Contractual answer to various programme scenarios?

Contractual answer to various programme scenarios?

I am mindful of putting together a guide for certain situations associated with programme acceptance. I actually don’t think there is a set of rules that fits all “what-if” scenarios that can happen within a programme, but I think we can have some clearer guidance for both Contractors and Employers.

  • What should the “programme rules” be in the following situations?
  • What stops the Project Manager instructing overlap of activities in a programme to maintain Completion Date?
  • What exactly is “mitigation” and where is the boundary between that and traditional “acceleration”?
  • What stops Contractor manipulating float – what is reasonable to use up?
To that end, I have a few scenarios below that I would be interested in your thoughts on. Assuming each of these scenarios has a first Accepted Programme in place, is there a contractual definitive answer for each of them that we can advise the industry? Also if there is a scenario I have missed let me know and I can add that to the review.

1. Access Date not met by Employer delaying whole programme by two weeks and hence planned Completion. Sounds easy that planned Completion and Completion Date should move by two weeks. Project Manager however feels that two activities on the original critical path could be done at same time with no significant extra cost/risk. He feels that whilst it is a compensation event that should attract cost, there does not need to be a movement in Completion Date.

Question: – can they challenge the original logic on the Accepted Programme? Specifically what clauses can we use to justify a specific definitive contractual answer here?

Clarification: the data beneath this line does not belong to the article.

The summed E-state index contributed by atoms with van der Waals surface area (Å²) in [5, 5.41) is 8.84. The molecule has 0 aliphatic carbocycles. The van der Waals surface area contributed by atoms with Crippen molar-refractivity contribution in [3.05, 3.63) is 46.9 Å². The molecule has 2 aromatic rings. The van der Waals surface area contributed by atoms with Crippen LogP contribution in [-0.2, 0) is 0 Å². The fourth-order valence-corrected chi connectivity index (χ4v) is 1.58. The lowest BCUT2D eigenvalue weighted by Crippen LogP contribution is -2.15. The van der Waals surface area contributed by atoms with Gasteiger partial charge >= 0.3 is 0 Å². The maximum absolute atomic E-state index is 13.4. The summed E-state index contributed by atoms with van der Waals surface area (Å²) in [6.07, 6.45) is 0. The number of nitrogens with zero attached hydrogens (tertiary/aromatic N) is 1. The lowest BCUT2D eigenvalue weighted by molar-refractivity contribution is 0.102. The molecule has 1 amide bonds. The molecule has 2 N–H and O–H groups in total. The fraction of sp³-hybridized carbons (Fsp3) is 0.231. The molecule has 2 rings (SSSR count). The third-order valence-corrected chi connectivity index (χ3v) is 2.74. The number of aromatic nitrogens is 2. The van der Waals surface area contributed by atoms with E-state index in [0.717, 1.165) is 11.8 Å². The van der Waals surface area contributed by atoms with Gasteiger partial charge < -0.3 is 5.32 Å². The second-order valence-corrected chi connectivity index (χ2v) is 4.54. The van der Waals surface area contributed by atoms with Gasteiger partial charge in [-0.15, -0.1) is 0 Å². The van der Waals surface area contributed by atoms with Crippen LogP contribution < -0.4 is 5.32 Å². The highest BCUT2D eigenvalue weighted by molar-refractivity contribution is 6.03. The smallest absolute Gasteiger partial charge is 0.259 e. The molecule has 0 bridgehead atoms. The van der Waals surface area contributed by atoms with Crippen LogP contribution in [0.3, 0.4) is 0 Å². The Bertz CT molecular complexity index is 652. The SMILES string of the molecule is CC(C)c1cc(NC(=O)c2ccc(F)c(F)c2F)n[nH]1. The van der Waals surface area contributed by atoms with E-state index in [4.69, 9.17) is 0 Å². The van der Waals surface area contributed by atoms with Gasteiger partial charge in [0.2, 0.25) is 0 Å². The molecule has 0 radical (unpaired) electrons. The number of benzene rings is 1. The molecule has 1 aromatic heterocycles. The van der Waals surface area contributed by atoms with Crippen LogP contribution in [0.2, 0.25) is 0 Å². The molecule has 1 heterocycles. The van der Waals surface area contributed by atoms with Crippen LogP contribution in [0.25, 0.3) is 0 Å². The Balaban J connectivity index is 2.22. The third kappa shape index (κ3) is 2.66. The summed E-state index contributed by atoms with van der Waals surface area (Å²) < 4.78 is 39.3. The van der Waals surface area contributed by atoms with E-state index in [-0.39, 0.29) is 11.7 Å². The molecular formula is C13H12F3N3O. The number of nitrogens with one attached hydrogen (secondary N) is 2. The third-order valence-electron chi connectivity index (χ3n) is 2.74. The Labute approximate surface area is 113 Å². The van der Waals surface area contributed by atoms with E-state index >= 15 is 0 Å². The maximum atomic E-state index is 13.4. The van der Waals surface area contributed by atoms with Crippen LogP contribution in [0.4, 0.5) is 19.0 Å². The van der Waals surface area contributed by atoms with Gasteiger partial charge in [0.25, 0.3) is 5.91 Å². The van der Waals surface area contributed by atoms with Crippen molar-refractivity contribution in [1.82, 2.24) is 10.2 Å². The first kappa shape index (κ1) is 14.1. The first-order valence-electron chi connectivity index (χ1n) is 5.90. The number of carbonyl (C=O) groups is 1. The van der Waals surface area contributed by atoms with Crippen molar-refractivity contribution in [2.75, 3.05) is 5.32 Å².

2. On the critical path of four two week activities (A/B/C/D) which follow on from each other, it becomes apparent that the Employer will delay B by two weeks. However, the sequence shown on the Accepted Programme is fairly arbitrary and it is the type of work that the Contractor could do an order of A/D/C/B at no additional cost or risk to the Contractor. Is the Contractor contractually obliged to mitigate in this way so that whilst there may be some cost as a compensation event for being held up on B (e.g. storage of materials that have already been ordered) there should be no change to planned Completion/Completion Date?

Question: is the Contractor contractually obliged to mitigate? Specifically what clauses can we use to justify a specific definitive contractual answer here?

3. Same scenario as item 2, but this time to switch the order to A/D/C/B will incur significant extra cost and increase risk and something they would prefer not to do. Whilst any increased cost could be assessed within the compensation event, most Contractors would feel this would be assessed by PM lower than the Contractor feels that they are worth – and there is little recourse to Contractor unless difference is big enough to warrant going to adjudication. Is the Contractor obliged to this level of “combined mitigation/acceleration” with no movement to planned Completion/Completion Date.